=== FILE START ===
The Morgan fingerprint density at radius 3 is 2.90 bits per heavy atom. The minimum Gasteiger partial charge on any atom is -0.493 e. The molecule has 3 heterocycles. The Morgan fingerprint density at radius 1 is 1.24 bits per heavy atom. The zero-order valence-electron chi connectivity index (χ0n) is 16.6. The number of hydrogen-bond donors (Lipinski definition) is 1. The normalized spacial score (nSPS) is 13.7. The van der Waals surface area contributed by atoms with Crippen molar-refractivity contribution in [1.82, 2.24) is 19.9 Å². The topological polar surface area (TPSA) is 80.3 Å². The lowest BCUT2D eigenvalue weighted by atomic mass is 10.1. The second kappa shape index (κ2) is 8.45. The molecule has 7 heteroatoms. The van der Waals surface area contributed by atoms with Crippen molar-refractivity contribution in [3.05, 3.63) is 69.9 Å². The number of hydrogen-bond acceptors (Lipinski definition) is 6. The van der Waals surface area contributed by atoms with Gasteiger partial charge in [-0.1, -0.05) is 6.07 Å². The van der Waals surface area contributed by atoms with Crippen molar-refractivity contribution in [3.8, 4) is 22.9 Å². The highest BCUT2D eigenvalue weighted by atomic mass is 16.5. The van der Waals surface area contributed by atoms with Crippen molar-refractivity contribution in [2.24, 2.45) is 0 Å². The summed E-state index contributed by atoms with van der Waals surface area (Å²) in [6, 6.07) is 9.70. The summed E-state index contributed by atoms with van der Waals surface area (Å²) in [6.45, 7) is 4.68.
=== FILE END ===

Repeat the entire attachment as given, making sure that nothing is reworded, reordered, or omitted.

The Morgan fingerprint density at radius 3 is 2.90 bits per heavy atom. The minimum Gasteiger partial charge on any atom is -0.493 e. The molecule has 3 heterocycles. The Morgan fingerprint density at radius 1 is 1.24 bits per heavy atom. The zero-order valence-electron chi connectivity index (χ0n) is 16.6. The number of hydrogen-bond donors (Lipinski definition) is 1. The normalized spacial score (nSPS) is 13.7. The van der Waals surface area contributed by atoms with Crippen molar-refractivity contribution in [1.82, 2.24) is 19.9 Å². The topological polar surface area (TPSA) is 80.3 Å². The lowest BCUT2D eigenvalue weighted by atomic mass is 10.1. The second kappa shape index (κ2) is 8.45. The molecule has 7 heteroatoms. The van der Waals surface area contributed by atoms with Crippen molar-refractivity contribution in [3.05, 3.63) is 69.9 Å². The number of hydrogen-bond acceptors (Lipinski definition) is 6. The van der Waals surface area contributed by atoms with Gasteiger partial charge in [-0.1, -0.05) is 6.07 Å². The van der Waals surface area contributed by atoms with Crippen molar-refractivity contribution in [3.8, 4) is 22.9 Å². The highest BCUT2D eigenvalue weighted by atomic mass is 16.5. The van der Waals surface area contributed by atoms with Crippen molar-refractivity contribution in [2.24, 2.45) is 0 Å². The summed E-state index contributed by atoms with van der Waals surface area (Å²) in [6, 6.07) is 9.70. The summed E-state index contributed by atoms with van der Waals surface area (Å²) in [6.45, 7) is 4.68.